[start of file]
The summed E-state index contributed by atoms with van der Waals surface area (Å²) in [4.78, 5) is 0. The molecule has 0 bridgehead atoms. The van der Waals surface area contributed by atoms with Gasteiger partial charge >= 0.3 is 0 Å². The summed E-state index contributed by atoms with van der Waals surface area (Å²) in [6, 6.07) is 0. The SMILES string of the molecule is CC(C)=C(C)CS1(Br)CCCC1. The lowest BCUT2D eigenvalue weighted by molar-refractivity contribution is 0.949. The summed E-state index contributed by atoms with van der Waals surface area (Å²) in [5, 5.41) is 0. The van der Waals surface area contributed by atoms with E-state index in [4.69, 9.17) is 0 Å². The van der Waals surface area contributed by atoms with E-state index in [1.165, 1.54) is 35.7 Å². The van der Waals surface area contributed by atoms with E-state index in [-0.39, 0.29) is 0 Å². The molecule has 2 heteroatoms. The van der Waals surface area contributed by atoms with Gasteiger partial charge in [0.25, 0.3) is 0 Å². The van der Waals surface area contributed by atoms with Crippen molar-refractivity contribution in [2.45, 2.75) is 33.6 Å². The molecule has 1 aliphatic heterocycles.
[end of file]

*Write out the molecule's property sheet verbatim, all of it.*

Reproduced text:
The summed E-state index contributed by atoms with van der Waals surface area (Å²) in [4.78, 5) is 0. The molecule has 0 bridgehead atoms. The van der Waals surface area contributed by atoms with Gasteiger partial charge >= 0.3 is 0 Å². The summed E-state index contributed by atoms with van der Waals surface area (Å²) in [6, 6.07) is 0. The SMILES string of the molecule is CC(C)=C(C)CS1(Br)CCCC1. The lowest BCUT2D eigenvalue weighted by molar-refractivity contribution is 0.949. The summed E-state index contributed by atoms with van der Waals surface area (Å²) in [5, 5.41) is 0. The van der Waals surface area contributed by atoms with E-state index in [4.69, 9.17) is 0 Å². The van der Waals surface area contributed by atoms with E-state index in [1.165, 1.54) is 35.7 Å². The van der Waals surface area contributed by atoms with E-state index in [-0.39, 0.29) is 0 Å². The molecule has 2 heteroatoms. The van der Waals surface area contributed by atoms with Gasteiger partial charge in [0.25, 0.3) is 0 Å². The van der Waals surface area contributed by atoms with Crippen molar-refractivity contribution in [2.45, 2.75) is 33.6 Å². The molecule has 1 aliphatic heterocycles.